So then, whether Mr. Badman’s friends shall rage or laugh at what I have writ, I know that the better end of the staff[6] is mine. My endeavour is to stop a hellish course of life, and to ‘save a soul from death’ (James 5:20). And if for so doing I meet with envy from them, from whom in reason I should have thanks, I must remember the man in the dream,[7] that cut his way through his armed enemies, and so got into the beauteous palace; I must, I say, remember him, and do myself likewise.
Yet four things I will propound to the consideration of Mr. Badman’s friends before I turn my back upon them.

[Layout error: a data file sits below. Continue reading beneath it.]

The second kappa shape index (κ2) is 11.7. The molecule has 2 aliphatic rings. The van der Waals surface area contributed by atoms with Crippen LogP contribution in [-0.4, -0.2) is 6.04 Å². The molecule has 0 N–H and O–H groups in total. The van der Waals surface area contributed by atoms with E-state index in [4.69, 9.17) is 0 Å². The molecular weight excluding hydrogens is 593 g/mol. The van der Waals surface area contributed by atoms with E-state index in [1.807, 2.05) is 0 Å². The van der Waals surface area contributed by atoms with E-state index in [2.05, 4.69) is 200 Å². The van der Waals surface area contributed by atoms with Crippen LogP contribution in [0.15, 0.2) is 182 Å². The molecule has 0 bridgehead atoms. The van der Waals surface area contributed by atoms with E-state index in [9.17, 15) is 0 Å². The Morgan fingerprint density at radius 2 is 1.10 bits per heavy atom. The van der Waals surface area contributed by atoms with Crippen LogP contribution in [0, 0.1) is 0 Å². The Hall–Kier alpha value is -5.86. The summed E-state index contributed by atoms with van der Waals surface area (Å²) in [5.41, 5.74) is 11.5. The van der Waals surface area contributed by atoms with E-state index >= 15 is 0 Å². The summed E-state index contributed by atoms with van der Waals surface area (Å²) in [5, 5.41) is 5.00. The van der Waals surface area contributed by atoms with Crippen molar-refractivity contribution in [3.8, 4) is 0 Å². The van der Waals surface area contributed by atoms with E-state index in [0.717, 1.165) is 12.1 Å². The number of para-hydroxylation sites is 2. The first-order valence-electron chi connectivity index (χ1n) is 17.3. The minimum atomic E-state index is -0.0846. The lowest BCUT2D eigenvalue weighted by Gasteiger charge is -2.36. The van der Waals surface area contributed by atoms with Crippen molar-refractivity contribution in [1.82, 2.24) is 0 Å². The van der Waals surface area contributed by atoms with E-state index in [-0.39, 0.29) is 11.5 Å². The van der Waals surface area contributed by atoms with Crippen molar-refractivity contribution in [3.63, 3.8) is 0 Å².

1. Suppose that there be a hell in very deed; not that I do question it any more than I do whether there be a sun to shine, but I suppose it for argument sake with Mr. Badman’s friends. I say, suppose there be a hell, and that too such an one as the Scripture speaks of, one at the remotest distance from God and life eternal, one where the worm of a guilty conscience never dies, and where the fire of the wrath of God is not quenched. Suppose, I say, that there is such a hell, prepared of God—as there is indeed—for the body and soul of the ungodly world after this life to be tormented in; I say, do but with thyself suppose it, and then tell me is it not prepared for thee, thou being a wicked man? Let thy conscience speak, I say, is it not prepared for thee, thou being an ungodly man? And dost thou think, wast thou there now, that thou art able to wrestle with the judgment of God? why then do the fallen angels tremble there? Thy hands cannot be strong, nor can thy heart endure, in that day when God shall deal with thee (Eze 22:14).